To work out how many jobs can be either lost or generated under various future energy scenarios requires assumptions for several parameters regarding the energy market.
fossil fuel costs The Energy [R]evolution scenarios assumed a price development path for fossil fuels in which the price of oil reaches $120/bbl by 2030 and $140/bbl in 2050. This takes into account growing global demand and the dramatic price increases in mid-2008 and recent price volatility. Gas prices are assumed to increase to $20-25/ GJ by 2050 because the supply of natural gas is limited by the availability of pipeline infrastructure and there is no world market price for natural gas.
emissions costs The Energy [R]evolution scenarios assume that aCO2 emissions trading system is established in all world regions in the long term and that CO2 costs $10 per tonne in 2010, rising to$50 per tonne in 2050. Additional CO2 costs are applied in Kyoto Protocol Non-Annex B (developing) countries only after 2020. It should be noted that projections of emissions costs are even more uncertain than energy prices, and available studies span a broad range of future CO2 cost estimates.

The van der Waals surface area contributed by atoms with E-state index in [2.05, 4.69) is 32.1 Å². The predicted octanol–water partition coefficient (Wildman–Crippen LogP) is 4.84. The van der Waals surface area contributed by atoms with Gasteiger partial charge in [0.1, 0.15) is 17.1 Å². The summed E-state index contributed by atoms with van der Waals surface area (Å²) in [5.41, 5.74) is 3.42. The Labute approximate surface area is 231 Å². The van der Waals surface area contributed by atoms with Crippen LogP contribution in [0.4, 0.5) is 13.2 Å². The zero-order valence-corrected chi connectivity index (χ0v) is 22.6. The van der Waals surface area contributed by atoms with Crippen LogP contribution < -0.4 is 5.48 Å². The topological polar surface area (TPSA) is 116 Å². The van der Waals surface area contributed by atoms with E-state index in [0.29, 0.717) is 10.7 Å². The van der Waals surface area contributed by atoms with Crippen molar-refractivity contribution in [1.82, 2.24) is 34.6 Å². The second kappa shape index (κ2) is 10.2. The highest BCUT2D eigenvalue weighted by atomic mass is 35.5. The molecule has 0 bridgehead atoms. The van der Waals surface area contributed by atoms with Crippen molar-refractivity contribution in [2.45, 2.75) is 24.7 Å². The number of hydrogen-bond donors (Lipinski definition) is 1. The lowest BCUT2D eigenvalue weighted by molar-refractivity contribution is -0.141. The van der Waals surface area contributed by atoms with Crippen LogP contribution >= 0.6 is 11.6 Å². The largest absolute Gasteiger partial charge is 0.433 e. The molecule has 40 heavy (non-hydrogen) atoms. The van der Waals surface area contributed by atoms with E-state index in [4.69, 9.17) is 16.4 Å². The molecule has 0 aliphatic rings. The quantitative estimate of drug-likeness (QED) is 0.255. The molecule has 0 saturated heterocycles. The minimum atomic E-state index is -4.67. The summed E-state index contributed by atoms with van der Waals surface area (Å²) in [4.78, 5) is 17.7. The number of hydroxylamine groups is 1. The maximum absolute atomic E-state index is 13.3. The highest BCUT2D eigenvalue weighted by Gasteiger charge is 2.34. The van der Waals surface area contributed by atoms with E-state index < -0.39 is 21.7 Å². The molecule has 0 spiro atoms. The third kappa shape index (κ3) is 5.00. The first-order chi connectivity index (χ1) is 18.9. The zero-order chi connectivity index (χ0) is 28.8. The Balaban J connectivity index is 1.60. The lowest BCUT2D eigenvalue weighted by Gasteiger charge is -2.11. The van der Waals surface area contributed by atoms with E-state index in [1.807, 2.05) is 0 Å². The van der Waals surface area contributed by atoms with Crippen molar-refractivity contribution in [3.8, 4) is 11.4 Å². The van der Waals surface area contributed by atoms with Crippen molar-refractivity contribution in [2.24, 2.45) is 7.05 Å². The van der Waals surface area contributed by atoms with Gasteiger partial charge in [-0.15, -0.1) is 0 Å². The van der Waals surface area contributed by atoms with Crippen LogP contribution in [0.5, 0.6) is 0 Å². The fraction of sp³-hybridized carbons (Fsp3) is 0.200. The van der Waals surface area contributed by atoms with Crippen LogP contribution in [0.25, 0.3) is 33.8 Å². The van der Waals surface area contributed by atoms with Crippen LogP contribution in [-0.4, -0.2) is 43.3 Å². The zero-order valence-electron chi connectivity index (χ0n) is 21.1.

power plant investment costs The Energy [R]evolution scenarios assume that costs for fossil fuel plant development will continue to drop in the future, due to efficiency gains and reduced investment costs.Generation costs and the costs of emissions are expected to rise; the assumptions used in calculations are shown in Table 2.3. Carbon capture and storage costs were not included in the scenario development, even though these are likely to add significant costs to new fossil fuel plants.The current best estimates for infrastructure, transport, storage and monitoring vary too widely based on plant parameters and location to make any useful contribution to the modelling.
renewable energy technology costs Renewable energies have different levels of maturity and the costs assumptions are provided inTable 2.4. More details of the development of each technology isprovided in Section 4.
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